By Chris Motola
President of Monroe County Medical Society finishing his practice at Highland to become a regional dean at Lake Erie College of Osteopathic Medicine
Q: How did you become president of the Monroe County Medical Society?
A: I’d been working at an academic practice in the University of Rochester Medical Center since my residence and fellowship. Over the years, I took on a quality officer role — there’s a great quality collaborative that’s been happening out of the medical society since the late ‘90s where they go through and update a lot of guidelines on many different conditions. I’d been involved with them on a couple of reviews of different disease states. I was really impressed with the process and the organization. Typically, a lot of the hospital systems don’t have docs involved as much with the medical society, because a lot of the benefits related to malpractice are covered by the hospital systems. But I felt like it provides a huge benefit for someone with my interests. And I said I’d like to continue to be involved. I got into the process of being elected in as secretary and working my way up. My time got pushed ahead because our current would-be president had to resign to be part of her practice. So I had to pivot and make that work. We’ve all had to make a lot of substantial changes since this has come out.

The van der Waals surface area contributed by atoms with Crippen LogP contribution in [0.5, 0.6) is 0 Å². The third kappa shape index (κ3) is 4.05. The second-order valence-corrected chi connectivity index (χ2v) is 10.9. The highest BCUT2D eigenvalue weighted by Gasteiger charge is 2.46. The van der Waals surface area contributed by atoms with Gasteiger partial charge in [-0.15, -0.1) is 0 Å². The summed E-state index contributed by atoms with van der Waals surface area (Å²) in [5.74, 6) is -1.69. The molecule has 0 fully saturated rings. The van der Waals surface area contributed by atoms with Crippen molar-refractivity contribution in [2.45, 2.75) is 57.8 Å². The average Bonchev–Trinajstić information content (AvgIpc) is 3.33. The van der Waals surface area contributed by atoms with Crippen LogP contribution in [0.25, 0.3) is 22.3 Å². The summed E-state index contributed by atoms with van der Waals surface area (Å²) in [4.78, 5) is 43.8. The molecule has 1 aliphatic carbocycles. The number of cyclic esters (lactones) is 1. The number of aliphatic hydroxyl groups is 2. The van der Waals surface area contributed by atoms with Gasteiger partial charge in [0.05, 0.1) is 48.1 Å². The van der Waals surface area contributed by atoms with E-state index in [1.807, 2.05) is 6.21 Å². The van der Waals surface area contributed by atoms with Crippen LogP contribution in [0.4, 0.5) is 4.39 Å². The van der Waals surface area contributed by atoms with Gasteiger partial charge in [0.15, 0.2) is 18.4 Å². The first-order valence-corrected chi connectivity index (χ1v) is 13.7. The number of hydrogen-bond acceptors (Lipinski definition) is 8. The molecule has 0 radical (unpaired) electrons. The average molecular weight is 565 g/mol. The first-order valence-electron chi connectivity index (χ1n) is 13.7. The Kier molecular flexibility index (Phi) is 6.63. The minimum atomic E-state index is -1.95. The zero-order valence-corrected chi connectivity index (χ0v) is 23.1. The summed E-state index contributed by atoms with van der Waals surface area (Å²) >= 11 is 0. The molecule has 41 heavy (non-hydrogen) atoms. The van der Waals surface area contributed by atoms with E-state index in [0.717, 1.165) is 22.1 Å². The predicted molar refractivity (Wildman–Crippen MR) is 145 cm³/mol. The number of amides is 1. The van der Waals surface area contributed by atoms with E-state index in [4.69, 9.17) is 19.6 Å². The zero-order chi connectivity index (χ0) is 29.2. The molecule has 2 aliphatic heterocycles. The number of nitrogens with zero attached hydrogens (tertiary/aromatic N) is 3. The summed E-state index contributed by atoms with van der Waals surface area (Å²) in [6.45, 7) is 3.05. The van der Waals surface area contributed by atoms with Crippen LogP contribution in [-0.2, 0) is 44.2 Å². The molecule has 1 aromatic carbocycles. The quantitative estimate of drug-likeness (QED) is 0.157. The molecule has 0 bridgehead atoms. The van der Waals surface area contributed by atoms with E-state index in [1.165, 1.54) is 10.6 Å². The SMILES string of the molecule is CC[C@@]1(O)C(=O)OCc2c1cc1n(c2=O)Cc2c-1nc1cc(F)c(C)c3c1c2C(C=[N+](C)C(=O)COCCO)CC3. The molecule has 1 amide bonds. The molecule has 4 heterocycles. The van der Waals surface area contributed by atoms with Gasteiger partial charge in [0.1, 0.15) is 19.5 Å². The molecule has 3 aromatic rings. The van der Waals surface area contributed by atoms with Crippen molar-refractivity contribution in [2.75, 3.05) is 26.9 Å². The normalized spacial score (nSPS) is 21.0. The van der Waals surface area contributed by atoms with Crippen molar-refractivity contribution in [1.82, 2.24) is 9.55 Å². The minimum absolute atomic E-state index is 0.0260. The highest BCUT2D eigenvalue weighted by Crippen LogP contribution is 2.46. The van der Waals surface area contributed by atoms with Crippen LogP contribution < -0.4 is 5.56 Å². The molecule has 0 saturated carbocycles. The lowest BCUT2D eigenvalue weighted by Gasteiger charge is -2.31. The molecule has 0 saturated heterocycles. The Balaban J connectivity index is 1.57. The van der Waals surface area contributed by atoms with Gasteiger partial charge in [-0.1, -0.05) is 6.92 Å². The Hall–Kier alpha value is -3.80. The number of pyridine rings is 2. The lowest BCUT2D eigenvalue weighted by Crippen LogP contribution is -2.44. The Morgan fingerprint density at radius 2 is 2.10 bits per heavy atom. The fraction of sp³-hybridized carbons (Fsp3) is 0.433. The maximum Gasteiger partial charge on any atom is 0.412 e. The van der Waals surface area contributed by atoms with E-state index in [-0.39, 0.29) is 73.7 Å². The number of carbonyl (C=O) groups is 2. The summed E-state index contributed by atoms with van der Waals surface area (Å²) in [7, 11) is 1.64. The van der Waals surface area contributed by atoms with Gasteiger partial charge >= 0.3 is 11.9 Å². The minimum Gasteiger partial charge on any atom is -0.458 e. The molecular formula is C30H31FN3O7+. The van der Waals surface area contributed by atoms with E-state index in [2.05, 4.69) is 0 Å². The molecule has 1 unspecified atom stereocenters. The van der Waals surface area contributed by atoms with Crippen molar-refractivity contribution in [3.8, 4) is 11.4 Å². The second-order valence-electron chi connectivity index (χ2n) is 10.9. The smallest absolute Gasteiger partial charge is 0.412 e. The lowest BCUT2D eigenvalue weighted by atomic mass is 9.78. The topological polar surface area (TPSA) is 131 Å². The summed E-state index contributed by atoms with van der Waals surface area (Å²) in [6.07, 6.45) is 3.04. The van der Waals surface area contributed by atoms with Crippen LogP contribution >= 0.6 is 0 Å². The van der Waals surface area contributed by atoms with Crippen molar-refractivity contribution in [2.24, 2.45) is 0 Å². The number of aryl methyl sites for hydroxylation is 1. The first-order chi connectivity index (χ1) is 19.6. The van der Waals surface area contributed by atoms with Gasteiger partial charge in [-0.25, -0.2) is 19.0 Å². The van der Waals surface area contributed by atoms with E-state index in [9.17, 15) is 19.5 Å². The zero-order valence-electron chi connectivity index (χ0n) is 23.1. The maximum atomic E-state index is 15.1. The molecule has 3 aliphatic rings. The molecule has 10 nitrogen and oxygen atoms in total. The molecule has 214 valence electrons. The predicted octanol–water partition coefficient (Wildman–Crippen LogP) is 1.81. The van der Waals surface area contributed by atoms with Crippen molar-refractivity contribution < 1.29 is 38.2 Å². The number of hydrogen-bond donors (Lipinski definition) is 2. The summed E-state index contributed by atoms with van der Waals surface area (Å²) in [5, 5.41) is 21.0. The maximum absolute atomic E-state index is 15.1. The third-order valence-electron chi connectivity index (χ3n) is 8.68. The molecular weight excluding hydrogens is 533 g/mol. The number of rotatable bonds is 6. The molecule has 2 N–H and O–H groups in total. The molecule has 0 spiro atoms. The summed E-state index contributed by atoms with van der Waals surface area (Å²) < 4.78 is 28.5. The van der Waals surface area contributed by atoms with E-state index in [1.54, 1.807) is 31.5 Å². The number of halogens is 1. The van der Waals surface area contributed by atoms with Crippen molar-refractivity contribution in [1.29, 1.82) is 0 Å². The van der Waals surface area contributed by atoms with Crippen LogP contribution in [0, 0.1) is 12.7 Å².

Q: Coming in late, what do you want to be able to hand off to your successor?
A: I’m more or less doing a fresh term. I just didn’t have that one year to really learn the ropes the same. I was the treasurer to the secretary, but I didn’t get that one year to go to the advocacy days and be front and center at the major leadership meetings. That said, I’m picking it up. The past-president has been super helpful. Back to your point, I think the things we’re continuing to work on is continuing to grow the medical society. Continue to share the story of the value it brings members. And also to really focus in on reinvigorating those quality initiatives and work committees and other important work that we were doing pre-COVID that took a backseat during the pandemic. We’re trying to really reengage the different health systems and insurers. Within that there’s a more attention-focused project that we’re working on with adolescents and doing a better job of screening them for depression and anxiety and getting them the resources to address that. That’s a segment of our community that’s really suffered from increased depression and anxiety. And, quite frankly, it needed work even before the pandemic. So it made sense to leverage that.
Q: How close to “normal” do you think we are now? Not in terms of the pathology of COVID-19 itself, but in terms of the system functioning at pre-pandemic levels?